There comes a point in every relationship when one suddenly comes to the brutal realization that his or her significant other is actually not perfect. As a result, dissatisfaction ensues, and the outcome? Conflict.
Interestingly, in many cases, this is very similar to what happens in the academic world: somehow I’ve always felt like by choosing to take a course, I commit myself to a semester-long academic “relationship” with it. Like in a relationship, the beginning of the course is often filled with anticipation, excitement, and a certain curiosity for knowledge (unless it’s chemistry, my nemesis). If it turns out to be a bad choice, then by the time you finally realize what a rut you’ve gotten yourself into by merely choosing to commit, it’s usually no longer worth it to call it quits. You try to convince yourself that since you’ve put so much effort into it already, it’s better to just stick with it–who knows, maybe if you strategically maneuver your way through the problems, it could be…a learning experience?
Alas, life is never that simple. Fate decides to interfere, deals a few of its cards, and BAM! Next thing you know, there’s an ugly grade on your transcript that totally makes you cringe every time you look at it, and thus you are no longer able to see the course or the prof in a positive light.
The other day, I contemplated about dissatisfaction in general. Everybody hates to feel dissatisfied, whether it’s in a relationship or in a course at school. We feel like we really do deserve better, but somehow our efforts go unnoticed or unappreciated. How is the standard of evaluation constructed? How fair is it anyway? And how can we, often the victims of such injustice, voice our views and opinions?
Conflict is defined as the process in which the party perceives that its interests are being opposed or negatively affected by another party, and often arises due to differences in goals, values or beliefs, or, it could be due to simple miscommunication. In relationships, open communication and empathy are necessary for any constructive conflict resolution to take place. Similarly, when you don’t end up receiving the mark that you deserve on an essay or an assignment, it’s critical to first put yourself in the evaluator’s shoes, and try to see things from his or her point of view. Take the initiative, go to their office hours, and discuss face-to-face with them why they gave you the mark they did, while humbly asking for what could be improved. Sharing your thoughts not only lessens the potential for animosity to arise, but can also help you to spot any of your own arguments that might actually be unreasonable. Sometimes even just talking about it with the professor or TA would make you feel a lot better, regardless of whether or not your mark was changed as a result of this.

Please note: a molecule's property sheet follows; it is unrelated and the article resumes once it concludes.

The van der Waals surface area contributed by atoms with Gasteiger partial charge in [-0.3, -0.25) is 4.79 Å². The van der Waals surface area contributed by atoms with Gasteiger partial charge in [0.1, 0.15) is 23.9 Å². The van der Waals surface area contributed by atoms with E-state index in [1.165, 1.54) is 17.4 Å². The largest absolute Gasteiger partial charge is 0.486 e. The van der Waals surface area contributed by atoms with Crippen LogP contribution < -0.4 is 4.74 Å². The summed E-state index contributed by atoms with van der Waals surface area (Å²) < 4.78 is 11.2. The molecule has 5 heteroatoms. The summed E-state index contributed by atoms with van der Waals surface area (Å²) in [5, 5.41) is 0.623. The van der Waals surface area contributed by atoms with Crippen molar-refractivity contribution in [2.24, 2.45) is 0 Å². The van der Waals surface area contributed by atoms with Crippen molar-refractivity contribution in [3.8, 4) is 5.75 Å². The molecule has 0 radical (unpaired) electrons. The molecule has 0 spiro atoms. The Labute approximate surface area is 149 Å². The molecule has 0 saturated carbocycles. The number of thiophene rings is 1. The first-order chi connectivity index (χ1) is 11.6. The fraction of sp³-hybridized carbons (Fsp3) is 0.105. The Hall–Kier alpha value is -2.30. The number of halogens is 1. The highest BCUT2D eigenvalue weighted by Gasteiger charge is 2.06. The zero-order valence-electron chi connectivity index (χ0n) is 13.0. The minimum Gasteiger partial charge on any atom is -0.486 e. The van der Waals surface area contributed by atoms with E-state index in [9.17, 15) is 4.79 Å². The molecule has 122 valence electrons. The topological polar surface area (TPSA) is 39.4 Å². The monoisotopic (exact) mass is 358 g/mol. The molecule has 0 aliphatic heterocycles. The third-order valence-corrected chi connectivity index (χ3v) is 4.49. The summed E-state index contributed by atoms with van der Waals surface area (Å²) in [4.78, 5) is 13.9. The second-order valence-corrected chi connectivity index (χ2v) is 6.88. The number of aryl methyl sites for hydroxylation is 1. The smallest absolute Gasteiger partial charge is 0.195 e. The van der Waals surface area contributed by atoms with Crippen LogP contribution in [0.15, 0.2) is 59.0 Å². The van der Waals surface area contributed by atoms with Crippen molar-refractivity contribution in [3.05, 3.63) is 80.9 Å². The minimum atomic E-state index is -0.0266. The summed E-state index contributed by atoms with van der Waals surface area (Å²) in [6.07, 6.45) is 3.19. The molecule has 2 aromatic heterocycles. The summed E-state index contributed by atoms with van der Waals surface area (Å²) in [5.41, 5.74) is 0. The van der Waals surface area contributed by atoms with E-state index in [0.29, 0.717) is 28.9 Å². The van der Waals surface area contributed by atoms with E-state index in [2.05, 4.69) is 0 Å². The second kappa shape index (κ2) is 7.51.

If you truly feel that you deserved a higher mark, do not get defensive. Marks are so important to so many of us that we could go great lengths fighting for that extra 1%. This however does not give us the right to negatively approach grade-sensitive topics. After all, professors are also human and deserve to be respected. Moreover, often the issue lies with the fact that they don’t know what the problem is, rather than that they know yet don’t care. Before asking for a mark increase, carefully structure your arguments so that they maximally benefit you. Be logical and don’t whine–desperate students usually leave a very bad impression on professors, and, if the argument was not effective, it could potentially create tension between you and the evaluator and really burn bridges.
In extreme cases, such as where students of an entire course had has their final course grade bell-curved downwards, it’s important to know your rights. For last year’s PSL302 (Human Physiology), for example, the entire class’s average was linearly lowered by 4% (more information on the issue can be found here). The process of appeal used in this particular case offers great insight as to what we can do should we encounter similar situations in the future. Potential sources of help include but are not limited to:
- Glenn Loney: Arts and Science Assistant Dean/Faculty of Registrar and Secretary
- Susan Howson: Vice-Dean, Undergraduate Education and Teaching
- Unversity Ombudsperson
- Filing a petition
No matter what kind of ugly situation you end up encountering, at the end of the day, what you really need is to come to terms with yourself. Is a couple of marks really worth all that time and effort? Greatness does not only entail that one fights for what he or she believes in, but also in acknowledging when to let go. Those who have the courage to shrug and say “que sera sera” might not have the best marks or the most lengthy relationships, but they might just be the happiest bunch.